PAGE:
Whenever anyone talks about song thrushes (particularly as it now seems as though they are yet another previously common bird that are apparently in decline) they always seem to wax lyrical about their song (I guess that explains the name; turdus musicus).
This has always been a bit of a mystery to me. When I grew up we used to have a large tree at the bottom of the garden on which a male blackbird used to perch and sing every evening. To me this always seemed more musical than the song thrush. It is certainly a more varied song than that of the song thrush which is a bit repetitive.
However, I am now changing my opinion. After starting my contribution to Nature’s Calendar late last year I have been listening out for song thrushes to see if they are singing all through the Winter or not. Yes, you’ve guessed it they are – there are two round here, one on the old railway track that I can hear through the double glazing and another closer to work, both of which have cheered otherwise dull, dark Winter days as I slogged to work through the rain.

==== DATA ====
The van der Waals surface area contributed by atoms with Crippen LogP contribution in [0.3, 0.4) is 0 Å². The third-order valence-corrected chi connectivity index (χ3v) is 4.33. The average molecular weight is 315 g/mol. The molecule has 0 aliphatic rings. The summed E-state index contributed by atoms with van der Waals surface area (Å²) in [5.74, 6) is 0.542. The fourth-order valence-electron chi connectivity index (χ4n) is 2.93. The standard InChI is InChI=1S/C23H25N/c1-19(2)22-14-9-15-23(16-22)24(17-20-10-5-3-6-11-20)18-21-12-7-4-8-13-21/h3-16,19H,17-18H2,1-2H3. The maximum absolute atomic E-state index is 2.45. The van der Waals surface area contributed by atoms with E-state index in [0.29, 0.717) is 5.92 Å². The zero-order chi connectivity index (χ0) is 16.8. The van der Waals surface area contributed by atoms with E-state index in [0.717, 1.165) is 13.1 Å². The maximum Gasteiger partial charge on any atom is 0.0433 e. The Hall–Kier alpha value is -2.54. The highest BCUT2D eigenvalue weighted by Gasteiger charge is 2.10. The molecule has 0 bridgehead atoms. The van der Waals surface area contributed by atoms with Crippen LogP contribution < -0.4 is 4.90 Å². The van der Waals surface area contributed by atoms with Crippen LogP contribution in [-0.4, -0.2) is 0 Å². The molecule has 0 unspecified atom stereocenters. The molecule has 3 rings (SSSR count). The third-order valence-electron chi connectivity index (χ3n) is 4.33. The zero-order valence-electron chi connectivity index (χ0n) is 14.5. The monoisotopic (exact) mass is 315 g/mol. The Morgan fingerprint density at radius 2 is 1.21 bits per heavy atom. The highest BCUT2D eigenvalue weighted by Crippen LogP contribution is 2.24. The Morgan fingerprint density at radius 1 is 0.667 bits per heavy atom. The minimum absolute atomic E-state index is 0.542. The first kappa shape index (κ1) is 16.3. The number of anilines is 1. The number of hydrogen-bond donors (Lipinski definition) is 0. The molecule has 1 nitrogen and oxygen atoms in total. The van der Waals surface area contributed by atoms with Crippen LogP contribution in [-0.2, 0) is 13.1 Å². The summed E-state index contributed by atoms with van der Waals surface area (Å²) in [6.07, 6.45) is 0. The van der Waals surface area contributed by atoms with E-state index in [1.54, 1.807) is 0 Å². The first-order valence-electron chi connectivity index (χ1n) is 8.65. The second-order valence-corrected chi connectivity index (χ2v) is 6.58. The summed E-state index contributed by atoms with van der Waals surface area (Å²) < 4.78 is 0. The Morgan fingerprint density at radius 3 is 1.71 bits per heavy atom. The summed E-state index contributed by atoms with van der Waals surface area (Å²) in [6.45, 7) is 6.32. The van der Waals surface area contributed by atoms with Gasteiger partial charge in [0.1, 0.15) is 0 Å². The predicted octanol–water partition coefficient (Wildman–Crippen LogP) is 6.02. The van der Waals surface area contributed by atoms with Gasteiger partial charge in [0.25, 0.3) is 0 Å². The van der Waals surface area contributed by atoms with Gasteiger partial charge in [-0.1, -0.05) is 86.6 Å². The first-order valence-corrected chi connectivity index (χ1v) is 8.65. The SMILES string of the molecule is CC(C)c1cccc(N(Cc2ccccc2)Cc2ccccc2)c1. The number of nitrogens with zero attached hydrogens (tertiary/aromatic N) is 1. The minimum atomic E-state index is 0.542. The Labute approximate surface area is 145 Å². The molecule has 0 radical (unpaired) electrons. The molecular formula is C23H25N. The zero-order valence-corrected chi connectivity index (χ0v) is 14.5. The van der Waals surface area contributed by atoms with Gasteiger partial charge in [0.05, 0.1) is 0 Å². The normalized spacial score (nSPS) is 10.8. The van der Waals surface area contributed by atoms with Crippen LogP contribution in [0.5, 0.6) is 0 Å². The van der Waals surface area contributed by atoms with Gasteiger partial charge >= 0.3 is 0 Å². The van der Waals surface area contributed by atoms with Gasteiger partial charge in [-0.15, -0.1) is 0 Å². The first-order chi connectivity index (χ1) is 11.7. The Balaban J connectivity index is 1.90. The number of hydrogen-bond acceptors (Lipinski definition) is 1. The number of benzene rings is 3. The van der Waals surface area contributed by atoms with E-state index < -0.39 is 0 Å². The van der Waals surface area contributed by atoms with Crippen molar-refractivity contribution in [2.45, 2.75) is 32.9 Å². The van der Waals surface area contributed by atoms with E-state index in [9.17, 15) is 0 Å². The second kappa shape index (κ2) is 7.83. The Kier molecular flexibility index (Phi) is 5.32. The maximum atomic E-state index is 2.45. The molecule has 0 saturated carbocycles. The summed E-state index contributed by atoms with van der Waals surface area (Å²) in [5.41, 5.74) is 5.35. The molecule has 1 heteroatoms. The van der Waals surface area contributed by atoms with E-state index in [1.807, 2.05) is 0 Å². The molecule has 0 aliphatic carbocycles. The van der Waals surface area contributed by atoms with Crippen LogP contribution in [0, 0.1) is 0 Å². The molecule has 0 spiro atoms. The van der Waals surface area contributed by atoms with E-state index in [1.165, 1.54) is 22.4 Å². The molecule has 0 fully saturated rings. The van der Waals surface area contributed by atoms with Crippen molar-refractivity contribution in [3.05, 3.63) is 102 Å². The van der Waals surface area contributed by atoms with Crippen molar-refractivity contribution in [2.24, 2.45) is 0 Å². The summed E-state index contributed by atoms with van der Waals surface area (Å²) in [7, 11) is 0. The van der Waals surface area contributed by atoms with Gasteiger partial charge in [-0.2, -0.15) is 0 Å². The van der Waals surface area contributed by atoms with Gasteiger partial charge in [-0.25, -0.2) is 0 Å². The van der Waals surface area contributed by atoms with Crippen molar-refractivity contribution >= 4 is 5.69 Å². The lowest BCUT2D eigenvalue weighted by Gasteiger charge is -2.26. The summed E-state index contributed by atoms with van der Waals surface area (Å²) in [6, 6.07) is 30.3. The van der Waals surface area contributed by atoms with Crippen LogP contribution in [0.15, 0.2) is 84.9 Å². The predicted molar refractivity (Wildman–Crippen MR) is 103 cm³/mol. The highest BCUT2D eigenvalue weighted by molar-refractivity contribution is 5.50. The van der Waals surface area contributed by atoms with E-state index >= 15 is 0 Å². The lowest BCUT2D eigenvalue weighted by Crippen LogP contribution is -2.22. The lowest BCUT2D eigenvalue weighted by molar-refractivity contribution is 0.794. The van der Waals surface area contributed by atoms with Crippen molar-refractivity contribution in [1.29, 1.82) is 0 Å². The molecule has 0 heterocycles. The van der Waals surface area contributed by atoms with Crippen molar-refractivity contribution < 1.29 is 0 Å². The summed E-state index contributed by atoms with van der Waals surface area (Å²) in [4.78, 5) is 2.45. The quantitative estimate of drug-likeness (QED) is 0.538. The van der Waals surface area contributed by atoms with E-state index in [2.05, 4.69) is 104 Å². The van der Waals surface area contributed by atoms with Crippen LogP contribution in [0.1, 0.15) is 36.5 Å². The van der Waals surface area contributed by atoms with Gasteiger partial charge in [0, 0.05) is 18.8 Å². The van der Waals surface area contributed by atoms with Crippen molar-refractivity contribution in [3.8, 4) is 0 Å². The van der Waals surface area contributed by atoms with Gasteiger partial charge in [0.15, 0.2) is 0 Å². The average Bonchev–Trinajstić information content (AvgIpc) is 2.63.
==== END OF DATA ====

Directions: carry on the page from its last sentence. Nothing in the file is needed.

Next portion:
I have never really thought twice about the thrush’s song until recently, in fact it is only in the last year that I realised how recognisable its depth makes it. I then started to wonder why it is so well loved as to even give rise to the latin name, after all robins are pretty musical, not to mention nightingales, but they are apparently not musicus enough. It was then that I found a quote in an old book that I have (British Birds and Their Haunts) that was published nearly 100 years ago that I think sums it up eloquently. ‘However near it may be, its song is never harsh, and heard at a distance its only defect is, that it is not nearer.’